Kurdish clubs pursue Syrian footballers PDF Print E-mail

Kurdish clubs are hoping to hire coaches and footballers from Syria, which has witnessed political unrest and violence since early 2011. Over the last two seasons, the three top Kurdish clubs of Erbil, Zakho and Duhok have signed contracts with Syrian players and trainers, hoping to strengthen their teams.


Duhok was the first club to appoint a Syrian football coach, Ayman Ehsan Al-Hakeem, in October 2011. Al-Hakeem's deal with Duhok was for $130,000, for one season, in addition to a salary of $2,000 a month, in addition to meals and accommodations. Al-Hakeem replaced Iraqi coach Akram Salman, who failed to lead Duhok to the AFC Cup semifinals last year.


Duhok management board asked Al-Hakeem to use his influence to persuade Syrian footballers to join Kurdish clubs. Al-Hakeem brought Ali Diab from Al Shorta FC and Burhan Ahmad Sahyouni from Al-Jaish to Duhok in August 2011.


After poor results in several matches in the first half of Iraqi football league, Erbil FC announced the resignation of its head coach Ayoub Odisho. The Erbil Club board members held several sessions to discuss appointing a new coach. They concluded a Syrian coach might be the right trainer to lead Erbil.


In a press conference on Jan. 16, Erbil presented former coach of the Syrian national team, Nizar Mahrous, as its new coach. Mahrous' contract with Erbil is worth $150,000 a year with the possibility of an extension. Erbil also singed Muhammad Fawaz Mando as assistant coach and Khalid Raihani as goalkeeper coach.


In its most recent monthly press conference on 21 February held at Franso Hariri Stadium, Erbil FC presented two Syrian footballers. The players are former Al-Ta'awn midfielder, Nadeem Sabbagh, whose contract is worth $70,000 and former Al-Jaish striker, Abdulrazaq Hussein, who will receive $80,000.


The Kurdish Zakho Club also entered the transfer market enthusiastically by signing Syrian coach Muhammad Kwid. Because Al-Hakeem and Mahrous were already in Kurdistan Region, this helped to persuade Kwid to take Zakho's offer.


The club had already signed Syrian goalkeeper Kawa Hesso and midfielder Feras Ismail, from Al-Jaish in September 2011. The latest contract of Zakho with Nisouh Naknda, Syrian Olympic team forward, was announced in February.


The flow of Syrian footballers into the Iraqi league, according to Nawzad Qader, member of the Iraqi Football Association, will have a positive impact on the teams, performances and on the league.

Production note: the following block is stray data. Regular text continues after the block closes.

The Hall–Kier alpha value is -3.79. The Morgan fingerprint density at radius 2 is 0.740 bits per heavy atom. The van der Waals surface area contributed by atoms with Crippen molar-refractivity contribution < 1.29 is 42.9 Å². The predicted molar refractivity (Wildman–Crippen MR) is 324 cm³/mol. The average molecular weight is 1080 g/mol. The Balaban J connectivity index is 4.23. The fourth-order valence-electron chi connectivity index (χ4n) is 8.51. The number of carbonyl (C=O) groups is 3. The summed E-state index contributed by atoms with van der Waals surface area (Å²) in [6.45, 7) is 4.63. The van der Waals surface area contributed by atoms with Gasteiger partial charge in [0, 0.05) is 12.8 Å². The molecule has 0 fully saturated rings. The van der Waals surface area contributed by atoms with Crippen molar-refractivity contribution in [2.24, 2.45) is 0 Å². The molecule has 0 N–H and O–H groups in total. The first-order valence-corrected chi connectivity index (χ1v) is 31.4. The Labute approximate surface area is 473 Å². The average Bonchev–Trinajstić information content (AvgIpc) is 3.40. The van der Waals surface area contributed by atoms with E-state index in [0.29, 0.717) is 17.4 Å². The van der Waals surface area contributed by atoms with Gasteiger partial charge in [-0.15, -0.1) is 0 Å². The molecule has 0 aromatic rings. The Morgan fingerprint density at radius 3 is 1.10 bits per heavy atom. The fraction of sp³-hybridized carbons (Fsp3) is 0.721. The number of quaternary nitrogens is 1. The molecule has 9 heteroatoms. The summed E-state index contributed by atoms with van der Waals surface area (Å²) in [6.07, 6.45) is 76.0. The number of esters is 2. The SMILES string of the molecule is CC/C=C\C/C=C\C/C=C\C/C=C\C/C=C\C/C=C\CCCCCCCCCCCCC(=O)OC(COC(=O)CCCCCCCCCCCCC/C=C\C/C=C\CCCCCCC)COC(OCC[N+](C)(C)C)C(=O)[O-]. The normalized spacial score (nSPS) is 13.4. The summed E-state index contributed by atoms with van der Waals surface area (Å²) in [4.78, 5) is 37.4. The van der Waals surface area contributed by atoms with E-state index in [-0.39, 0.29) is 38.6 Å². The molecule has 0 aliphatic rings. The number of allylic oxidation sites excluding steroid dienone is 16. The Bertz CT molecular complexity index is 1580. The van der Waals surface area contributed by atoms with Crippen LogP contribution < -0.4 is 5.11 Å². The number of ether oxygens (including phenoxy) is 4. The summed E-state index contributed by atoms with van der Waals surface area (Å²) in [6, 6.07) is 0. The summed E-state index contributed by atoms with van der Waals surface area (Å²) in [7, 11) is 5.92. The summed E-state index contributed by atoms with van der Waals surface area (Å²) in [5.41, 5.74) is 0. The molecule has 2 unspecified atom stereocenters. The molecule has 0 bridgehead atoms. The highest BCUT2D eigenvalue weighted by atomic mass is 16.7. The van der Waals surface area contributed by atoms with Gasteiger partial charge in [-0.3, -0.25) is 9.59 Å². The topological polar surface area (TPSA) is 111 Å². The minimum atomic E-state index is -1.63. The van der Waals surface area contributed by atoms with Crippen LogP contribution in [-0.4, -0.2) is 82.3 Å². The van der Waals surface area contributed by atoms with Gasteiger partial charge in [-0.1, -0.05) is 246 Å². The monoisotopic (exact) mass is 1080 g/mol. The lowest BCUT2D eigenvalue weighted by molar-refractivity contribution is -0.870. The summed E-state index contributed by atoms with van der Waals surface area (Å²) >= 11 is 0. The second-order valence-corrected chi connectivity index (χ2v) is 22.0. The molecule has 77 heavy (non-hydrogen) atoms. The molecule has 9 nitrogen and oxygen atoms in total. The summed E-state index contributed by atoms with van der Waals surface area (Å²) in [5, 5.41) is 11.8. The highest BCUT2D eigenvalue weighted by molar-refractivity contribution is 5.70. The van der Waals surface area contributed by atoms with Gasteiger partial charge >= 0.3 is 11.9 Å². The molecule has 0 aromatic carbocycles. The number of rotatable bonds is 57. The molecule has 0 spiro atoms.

"Our teams need to benefit from international experience. I have noticed great changes in the style and techniques of playing for the teams who have Syrian footballers on their squads," noted Qader.


In Qader's view, under the management of Syrian coaches, all footballers will have an equal opportunity to show their skills and become top players in the team. In the past, some players have gotten better opportunities to play at the expense of others who didn't have the right connections with the head trainer.


Despite the advantages of international footballers and coaches, Qader said Kurdish teams shouldn't forget training locals; they need to pay great attention to their junior teams and open more schools and academies for a brighter future.


Although the unrest in Syria is believed to be a major reason behind the flow of athletes to the Iraqi league, Mahmud Aziz, Erbil Club's Secretary said, "We signed a deal with Syrian coach Mahrous because we think he is a title-winning coach. He has experience and knows all about regional football. The team's results have changed for the better since he took over."


According to Aziz, Mahrous doesn't discriminate among players; what really matters to him is playing the best game and winning the match.



The Kurdish Globe

By Zakaria Muhammed--Erbil


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